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A party who has won a judgment in a lawsuit or favorable findings in an administrative proceeding, which judgment or findings the losing party, the appellant, seeks to have a higher court reverse or set aside.

The designation as appellee is not related to a person's status as plaintiff or defendant in the lower court.

Another name for appellee is respondent.




n. in some jurisdictions the name used for the party who has won at the trial court level, but the loser (appellant) has appealed the decision to a higher court. Thus the appellee has to file a response to the legal brief filed by the appellant. In many jurisdictions the appellee is called the "respondent". (See: appeal, respondent)

See: litigant, party

APPELLEE, practice. The party in a cause against whom an appeal has been taken.

References in periodicals archive ?
The appellee in the fourth case, a defendant who had been convicted
See Brief for Appellees, supra note 132, at 15 (noting that Al-Bihani was subject to the command structure of the 55th Brigade, which included key Taliban and al-Qaeda officers; he retreated with the 55th brigade when the U.
See Brief for Non-Governmental Organizations as Amici Curiae in Support of Appellees, al-Maqaleh v.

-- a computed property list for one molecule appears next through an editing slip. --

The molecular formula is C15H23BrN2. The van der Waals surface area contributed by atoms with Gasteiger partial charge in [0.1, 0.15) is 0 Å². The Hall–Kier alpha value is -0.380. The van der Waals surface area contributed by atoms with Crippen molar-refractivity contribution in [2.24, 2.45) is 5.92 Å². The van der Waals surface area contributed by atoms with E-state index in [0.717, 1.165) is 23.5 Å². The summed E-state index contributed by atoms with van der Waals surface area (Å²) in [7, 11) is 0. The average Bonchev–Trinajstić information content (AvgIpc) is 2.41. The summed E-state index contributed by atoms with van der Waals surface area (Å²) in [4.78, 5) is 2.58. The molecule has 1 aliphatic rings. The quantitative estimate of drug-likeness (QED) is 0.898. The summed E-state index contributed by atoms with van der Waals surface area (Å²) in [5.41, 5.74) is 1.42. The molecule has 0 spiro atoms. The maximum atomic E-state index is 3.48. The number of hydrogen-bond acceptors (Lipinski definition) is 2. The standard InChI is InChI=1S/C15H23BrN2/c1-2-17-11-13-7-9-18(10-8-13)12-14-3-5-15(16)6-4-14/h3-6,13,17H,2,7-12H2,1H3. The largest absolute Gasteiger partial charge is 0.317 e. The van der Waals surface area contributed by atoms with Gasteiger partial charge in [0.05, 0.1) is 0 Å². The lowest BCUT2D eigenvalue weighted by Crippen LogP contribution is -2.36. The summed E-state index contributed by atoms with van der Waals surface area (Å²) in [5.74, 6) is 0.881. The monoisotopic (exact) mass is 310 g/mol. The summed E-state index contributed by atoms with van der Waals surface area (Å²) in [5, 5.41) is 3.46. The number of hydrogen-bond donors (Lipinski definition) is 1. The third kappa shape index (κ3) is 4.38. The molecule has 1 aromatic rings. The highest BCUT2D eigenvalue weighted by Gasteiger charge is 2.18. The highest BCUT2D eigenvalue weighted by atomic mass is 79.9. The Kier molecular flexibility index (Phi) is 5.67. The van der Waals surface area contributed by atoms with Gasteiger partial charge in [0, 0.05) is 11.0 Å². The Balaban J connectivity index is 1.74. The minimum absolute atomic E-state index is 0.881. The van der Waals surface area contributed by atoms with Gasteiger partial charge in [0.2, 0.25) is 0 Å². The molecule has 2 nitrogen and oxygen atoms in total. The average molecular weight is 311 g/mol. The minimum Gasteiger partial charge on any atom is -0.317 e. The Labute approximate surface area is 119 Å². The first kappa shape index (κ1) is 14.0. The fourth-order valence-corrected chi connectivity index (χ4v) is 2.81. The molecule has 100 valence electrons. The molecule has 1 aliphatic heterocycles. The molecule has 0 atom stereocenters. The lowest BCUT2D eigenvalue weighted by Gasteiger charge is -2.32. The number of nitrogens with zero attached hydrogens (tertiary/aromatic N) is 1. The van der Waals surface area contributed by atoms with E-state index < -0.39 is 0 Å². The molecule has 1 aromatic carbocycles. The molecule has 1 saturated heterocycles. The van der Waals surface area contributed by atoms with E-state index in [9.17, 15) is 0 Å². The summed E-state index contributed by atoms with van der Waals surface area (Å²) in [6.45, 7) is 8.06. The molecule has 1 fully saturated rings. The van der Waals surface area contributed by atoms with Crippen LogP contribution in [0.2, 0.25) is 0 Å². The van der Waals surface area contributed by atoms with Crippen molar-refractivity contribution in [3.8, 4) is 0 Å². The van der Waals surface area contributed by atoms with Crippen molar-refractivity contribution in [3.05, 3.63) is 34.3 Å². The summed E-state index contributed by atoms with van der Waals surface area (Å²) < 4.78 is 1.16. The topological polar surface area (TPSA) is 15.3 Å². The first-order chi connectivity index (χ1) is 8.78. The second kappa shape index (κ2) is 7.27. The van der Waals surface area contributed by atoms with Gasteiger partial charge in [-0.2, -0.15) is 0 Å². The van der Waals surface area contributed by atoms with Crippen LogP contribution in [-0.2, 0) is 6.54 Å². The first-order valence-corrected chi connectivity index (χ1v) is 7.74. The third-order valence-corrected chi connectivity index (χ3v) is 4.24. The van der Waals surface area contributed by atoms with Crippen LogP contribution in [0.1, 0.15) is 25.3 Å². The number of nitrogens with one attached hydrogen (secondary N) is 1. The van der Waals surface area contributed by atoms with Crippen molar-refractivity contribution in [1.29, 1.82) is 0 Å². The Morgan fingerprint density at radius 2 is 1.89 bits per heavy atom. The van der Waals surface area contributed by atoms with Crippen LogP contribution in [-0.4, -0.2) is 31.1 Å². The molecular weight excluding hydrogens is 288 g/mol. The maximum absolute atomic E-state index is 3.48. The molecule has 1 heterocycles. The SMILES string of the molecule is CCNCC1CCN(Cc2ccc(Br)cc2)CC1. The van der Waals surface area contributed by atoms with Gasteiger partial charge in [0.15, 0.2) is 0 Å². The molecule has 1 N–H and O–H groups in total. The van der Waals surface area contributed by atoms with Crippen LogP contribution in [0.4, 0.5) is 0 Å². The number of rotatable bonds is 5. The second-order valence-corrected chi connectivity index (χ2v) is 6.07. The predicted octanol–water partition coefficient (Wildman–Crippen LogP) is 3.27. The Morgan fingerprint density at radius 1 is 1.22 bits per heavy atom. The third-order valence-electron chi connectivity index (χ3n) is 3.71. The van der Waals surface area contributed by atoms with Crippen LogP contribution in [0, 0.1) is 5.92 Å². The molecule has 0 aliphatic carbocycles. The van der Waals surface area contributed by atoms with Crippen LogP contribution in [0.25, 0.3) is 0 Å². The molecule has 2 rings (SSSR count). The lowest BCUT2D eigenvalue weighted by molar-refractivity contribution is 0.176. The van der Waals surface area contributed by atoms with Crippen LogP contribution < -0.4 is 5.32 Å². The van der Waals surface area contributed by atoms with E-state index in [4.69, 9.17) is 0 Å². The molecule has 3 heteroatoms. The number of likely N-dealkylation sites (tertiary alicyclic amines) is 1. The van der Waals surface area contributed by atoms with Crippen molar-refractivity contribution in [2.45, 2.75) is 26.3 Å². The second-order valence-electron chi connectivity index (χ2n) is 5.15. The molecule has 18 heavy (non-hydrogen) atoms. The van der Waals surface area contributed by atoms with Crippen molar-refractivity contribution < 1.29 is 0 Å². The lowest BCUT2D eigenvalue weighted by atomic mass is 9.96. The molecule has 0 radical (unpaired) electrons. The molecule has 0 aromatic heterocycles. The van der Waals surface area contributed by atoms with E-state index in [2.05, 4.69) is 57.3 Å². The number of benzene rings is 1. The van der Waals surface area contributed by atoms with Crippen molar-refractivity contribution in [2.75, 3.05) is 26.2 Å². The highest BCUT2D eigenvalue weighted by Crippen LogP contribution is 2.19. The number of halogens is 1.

The brief for the private company, Curtiss-Wright, also focused on the issue of delegated legislative power and did not explore the existence of independent or inherent presidential power (Brief for Appellees 1936, 3).
At the beginning of the hearing on the motion to dismiss, counsel for the appellees notified the court that Downing had voluntarily dismissed her complaint against another hospital and physician.
Although Tyson wanted the case heard in arbitration rather than in open court, the Supreme Court said "an arbitration agreement in contracts they executed with appellees, who are hog farmers, lacks mutuality of obligation and, thus, is unenforceable.
To promote ease of understandability, the brief should not refer to opposing parties as petitioners, defendants, plaintiffs, respondents, appellants, or appellees.
In Goldwater, the court explained that "[w]hether the President's action amounts to a complete disenfranchisement depends on whether appellees have left to them any legislative means to vote in the way they claim is their right.
The appellees claimed that the surplus should have been distributed only to those employees who made contributions.